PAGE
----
Thursday, March 17, 2005

The Chorus

We went to see The Chorus last night with some trepidation. The UK critics had given it a luke warm reception, with mutterings about 'feel good movies'. In case you've missed the story Christophe Barratier's film (which was nominated for an Oscar) is a remake of an obscure 1945 film about an unemployed music teacher who becomes a supervisor in a boarding school for boys from troubled backgrounds. The music teacher, brilliantly played by Gerard Jugnot, changes the lives of the boys, and the school, by introducing them to choral singing.

Example
Jean-Baptiste Maunier is now a huge star in France,
but what will his audience be in the UK and US?

This was the first week for the film in the UK. It was preceeded by trailers for mass market Hollywood trash - yet another Woody Allen movie of middle aged Americans acting out their mid-life crises with their heads up their rear ends, and a Kate Winslet epic of how the US will save the world from the terrors of the axis of evil. There were eight people in the cinema. The fact that, thankfully, The Chorus is being shown in French with sub-titles, will inevitably mean box office death in the UK and particularly the US.

All those who are put off by the 'feel good' reviews and French dialogue are missing a masterpiece of the cinema. Forget about it's post-war period setting and sub-titles, The Chorus is about contemporary and vitally important, but deeply unfashionable, subjects such as educational exclusion, and the power of art to change the lives of everyday people. It celebrates achievement and inspiration, unlike mainstream media which now treats ignorance as a virtue. The central thread of choral music is about as far from today's Michael Jackson obsessed society in the UK and US as it is possible to get.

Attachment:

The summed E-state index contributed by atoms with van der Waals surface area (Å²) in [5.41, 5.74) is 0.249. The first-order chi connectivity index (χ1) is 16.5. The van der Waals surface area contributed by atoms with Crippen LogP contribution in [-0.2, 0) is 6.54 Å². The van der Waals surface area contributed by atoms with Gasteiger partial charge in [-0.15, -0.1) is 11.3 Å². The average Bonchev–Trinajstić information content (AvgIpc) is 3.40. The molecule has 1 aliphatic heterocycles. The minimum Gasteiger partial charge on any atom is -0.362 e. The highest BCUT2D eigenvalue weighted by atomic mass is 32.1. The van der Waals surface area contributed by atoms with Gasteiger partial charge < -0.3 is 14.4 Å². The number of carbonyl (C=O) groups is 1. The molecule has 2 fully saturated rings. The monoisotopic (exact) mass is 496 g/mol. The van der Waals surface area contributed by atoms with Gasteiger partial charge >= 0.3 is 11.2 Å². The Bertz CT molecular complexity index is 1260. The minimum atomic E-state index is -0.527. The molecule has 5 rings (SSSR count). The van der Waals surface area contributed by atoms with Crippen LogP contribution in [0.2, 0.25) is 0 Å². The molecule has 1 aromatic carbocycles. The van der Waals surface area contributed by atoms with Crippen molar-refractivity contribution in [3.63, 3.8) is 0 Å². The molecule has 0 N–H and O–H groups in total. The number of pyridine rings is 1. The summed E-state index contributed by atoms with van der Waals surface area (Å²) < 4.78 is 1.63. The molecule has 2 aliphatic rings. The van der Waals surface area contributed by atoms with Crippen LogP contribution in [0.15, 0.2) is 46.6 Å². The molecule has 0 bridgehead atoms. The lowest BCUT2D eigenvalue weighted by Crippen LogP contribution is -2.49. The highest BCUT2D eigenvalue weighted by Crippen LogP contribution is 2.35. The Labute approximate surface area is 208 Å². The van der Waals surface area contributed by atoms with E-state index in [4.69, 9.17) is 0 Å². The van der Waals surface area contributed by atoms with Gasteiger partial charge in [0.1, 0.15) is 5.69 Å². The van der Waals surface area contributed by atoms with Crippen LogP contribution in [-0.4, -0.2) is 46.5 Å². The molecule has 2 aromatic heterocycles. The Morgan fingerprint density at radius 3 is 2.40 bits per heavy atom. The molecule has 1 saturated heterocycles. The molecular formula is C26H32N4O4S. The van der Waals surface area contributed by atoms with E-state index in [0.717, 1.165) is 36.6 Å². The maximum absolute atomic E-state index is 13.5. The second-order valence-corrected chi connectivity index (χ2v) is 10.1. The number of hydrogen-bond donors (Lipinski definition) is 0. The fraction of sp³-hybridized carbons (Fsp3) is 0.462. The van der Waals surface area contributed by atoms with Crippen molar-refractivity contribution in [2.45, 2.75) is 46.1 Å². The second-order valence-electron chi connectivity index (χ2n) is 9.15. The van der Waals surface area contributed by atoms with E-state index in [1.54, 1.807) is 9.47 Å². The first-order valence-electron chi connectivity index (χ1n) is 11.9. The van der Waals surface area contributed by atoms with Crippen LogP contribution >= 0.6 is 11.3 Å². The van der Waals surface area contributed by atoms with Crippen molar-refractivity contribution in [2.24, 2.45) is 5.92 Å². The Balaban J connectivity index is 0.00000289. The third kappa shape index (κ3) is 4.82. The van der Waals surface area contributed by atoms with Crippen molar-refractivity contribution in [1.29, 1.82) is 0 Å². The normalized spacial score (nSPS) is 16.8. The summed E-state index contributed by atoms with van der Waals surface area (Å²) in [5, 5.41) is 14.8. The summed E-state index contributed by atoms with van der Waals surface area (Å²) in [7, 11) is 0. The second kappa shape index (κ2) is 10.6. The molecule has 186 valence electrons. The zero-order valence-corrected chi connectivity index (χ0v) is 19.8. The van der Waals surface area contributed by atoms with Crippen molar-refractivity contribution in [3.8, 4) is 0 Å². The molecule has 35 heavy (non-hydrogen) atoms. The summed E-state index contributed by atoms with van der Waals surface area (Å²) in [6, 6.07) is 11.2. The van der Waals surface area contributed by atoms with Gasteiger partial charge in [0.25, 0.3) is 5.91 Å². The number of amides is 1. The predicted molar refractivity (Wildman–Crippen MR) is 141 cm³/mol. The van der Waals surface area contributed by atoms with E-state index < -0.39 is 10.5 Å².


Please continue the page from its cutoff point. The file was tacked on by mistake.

The Chorus treats music as a therapeutic tool, an important but little understood subject which this blog has touched on in Serendipidity 2, and also links to the work done by Professor Paul Robertson using the music of Bach with Alzheimer's sufferers, (which sadly claimed Bernard Levin last year) - see his web site Music, Mind and Spirit. There are also some interesting digs at the disciplinary policy used by the school's principal of action - reaction. I couldn't help wondering whether this wasn't a metaphor for US foreign policy?

Example
Gerard Jugnot as the inspirational
music teacher, but will his inspiration
reach beyond France?

Yes, The Chorus is simplistic and stylised. But so are folk stories, parables and much great literature. Billy Elliott treats the same themes with equal flair, but was embraced by the UK media presumably because it was home grown. The tragedy of The Chorus is that it is unlikely to succeed outside France simply because it is a deeply unfashionable film. Yes Pliable is a Francophile - and vive la difference!
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